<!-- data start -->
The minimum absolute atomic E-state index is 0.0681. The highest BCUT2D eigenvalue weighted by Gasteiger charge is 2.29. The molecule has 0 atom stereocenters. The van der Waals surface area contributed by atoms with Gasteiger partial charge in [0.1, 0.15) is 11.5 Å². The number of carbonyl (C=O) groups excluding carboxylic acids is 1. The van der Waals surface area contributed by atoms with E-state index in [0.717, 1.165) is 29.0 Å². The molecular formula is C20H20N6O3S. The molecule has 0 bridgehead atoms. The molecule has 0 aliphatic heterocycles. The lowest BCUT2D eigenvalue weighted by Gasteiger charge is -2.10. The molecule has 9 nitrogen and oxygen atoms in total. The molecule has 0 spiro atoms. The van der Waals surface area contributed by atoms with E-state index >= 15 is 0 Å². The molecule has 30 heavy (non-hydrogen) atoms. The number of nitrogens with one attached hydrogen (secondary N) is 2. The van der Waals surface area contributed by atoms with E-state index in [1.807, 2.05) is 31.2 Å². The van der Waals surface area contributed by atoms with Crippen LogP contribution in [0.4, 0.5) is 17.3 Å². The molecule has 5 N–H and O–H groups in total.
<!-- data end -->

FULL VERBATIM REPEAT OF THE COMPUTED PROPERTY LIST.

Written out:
The minimum absolute atomic E-state index is 0.0681. The highest BCUT2D eigenvalue weighted by Gasteiger charge is 2.29. The molecule has 0 atom stereocenters. The van der Waals surface area contributed by atoms with Gasteiger partial charge in [0.1, 0.15) is 11.5 Å². The number of carbonyl (C=O) groups excluding carboxylic acids is 1. The van der Waals surface area contributed by atoms with E-state index in [0.717, 1.165) is 29.0 Å². The molecular formula is C20H20N6O3S. The molecule has 0 bridgehead atoms. The molecule has 0 aliphatic heterocycles. The lowest BCUT2D eigenvalue weighted by Gasteiger charge is -2.10. The molecule has 9 nitrogen and oxygen atoms in total. The molecule has 0 spiro atoms. The van der Waals surface area contributed by atoms with E-state index >= 15 is 0 Å². The molecule has 30 heavy (non-hydrogen) atoms. The number of nitrogens with one attached hydrogen (secondary N) is 2. The van der Waals surface area contributed by atoms with E-state index in [1.807, 2.05) is 31.2 Å². The van der Waals surface area contributed by atoms with Crippen LogP contribution in [0.4, 0.5) is 17.3 Å². The molecule has 5 N–H and O–H groups in total.